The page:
A European satellite had to be moved on Monday, July 9, when a piece of space debris came a little too close for comfort, as picked up by Space.com.
The CryoSat-2 spacecraft, which orbits at a height of 700 kilometers (435 miles) and travels at 27,000 kilometers per hour (17,000 miles per hour), was found to have a 1 in 10,000 chance of colliding with an unknown object. So to avoid it, engineers fired the thrusters on the satellite, ensuring it safely passed 120 meters (400 feet) above the piece of debris.
“Chances of collision went [up to] 1/10000 so a Collision Avoidance Manoeuvre (CAM) was performed!” ESA said on Twitter.
“The unknown object, or 'chaser', was approaching from behind & below CryoSat, so spacecraft operations engineers sent the commands, CryoSat 2 fired its thrusters, and it passed safely, 120 metres [390 feet] over the unknown [chaser].”
ESA noted this was actually the second time this year CryoSat-2 has had to avoid space debris, and the 14th CAM in total since the satellite launched in 2010. The team will now perform another maneuver tomorrow to get the spacecraft back into its original orbit.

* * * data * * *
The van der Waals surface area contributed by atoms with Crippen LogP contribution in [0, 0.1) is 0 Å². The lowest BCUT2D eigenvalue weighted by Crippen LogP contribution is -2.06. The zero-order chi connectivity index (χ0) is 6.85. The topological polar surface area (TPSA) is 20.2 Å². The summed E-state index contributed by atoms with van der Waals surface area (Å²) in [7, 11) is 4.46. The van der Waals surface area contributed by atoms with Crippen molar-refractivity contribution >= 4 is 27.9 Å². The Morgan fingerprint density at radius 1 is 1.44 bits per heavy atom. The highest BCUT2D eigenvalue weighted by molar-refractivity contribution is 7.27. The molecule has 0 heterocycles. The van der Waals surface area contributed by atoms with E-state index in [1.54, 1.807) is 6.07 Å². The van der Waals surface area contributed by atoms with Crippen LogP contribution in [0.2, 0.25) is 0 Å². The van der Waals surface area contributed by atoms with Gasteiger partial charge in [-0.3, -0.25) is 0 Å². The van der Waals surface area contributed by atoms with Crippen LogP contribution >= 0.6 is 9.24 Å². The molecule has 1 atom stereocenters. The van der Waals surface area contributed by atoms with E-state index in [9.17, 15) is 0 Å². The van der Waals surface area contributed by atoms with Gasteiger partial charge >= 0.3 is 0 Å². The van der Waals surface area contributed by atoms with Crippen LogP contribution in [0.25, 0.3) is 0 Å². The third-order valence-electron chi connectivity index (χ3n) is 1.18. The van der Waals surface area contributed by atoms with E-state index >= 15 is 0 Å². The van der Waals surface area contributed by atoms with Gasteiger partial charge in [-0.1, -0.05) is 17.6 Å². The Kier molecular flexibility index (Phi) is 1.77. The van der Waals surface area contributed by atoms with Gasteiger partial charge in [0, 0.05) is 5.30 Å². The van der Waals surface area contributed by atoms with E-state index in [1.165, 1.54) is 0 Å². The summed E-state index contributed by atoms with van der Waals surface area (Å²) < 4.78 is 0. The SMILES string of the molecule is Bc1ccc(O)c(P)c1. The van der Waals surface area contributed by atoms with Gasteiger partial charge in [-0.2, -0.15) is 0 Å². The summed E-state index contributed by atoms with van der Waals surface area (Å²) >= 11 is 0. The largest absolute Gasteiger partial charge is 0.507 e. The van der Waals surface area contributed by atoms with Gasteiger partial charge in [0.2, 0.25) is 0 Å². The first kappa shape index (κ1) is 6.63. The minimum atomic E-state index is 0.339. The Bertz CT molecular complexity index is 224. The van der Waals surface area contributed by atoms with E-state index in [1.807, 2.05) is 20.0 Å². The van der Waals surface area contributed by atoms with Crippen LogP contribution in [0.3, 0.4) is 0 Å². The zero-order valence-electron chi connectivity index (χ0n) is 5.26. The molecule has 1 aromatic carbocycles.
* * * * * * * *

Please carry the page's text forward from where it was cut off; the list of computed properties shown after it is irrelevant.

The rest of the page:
CryoSat-2 is an Earth observation mission, tasked with measuring the thickness of polar sea ice and monitoring changes in the ice sheets of Greenland and Antarctica. The first satellite in the program was lost during a launch failure in 2005, meaning CryoSat-2 is technically the first satellite in this mission, despite the name.
The spacecraft flies at an angle of 88 degrees from north to south, which allows it to get a view of both poles. It uses an instrument called a Synthetic Aperture Interferometric Radar Altimeter (SIRAL) to measure changes in the ice, bouncing radar off the surface to detect differences as small as 1 centimeter (0.3 inches).
This latest incident highlights the problem of space junk, though. Last week a report from ESA found that almost 20,000 pieces of space junk were orbiting the planet, with a combined mass of 8,135 tons. This has forced engineers to look into ways of removing space junk.
One obvious way is to ensure satellites are directed to burn up in the atmosphere at the end of their life. But for those that lose contact with the ground, or smaller pieces that can’t be controlled, there are a number of removal methods being tested including a net or harpoon.
Even the International Space Station (ISS) has to be moved on occasion to avoid debris. And there have been a few collisions between satellites and debris in the past – although thankfully for CryoSat-2, this wasn’t one of them.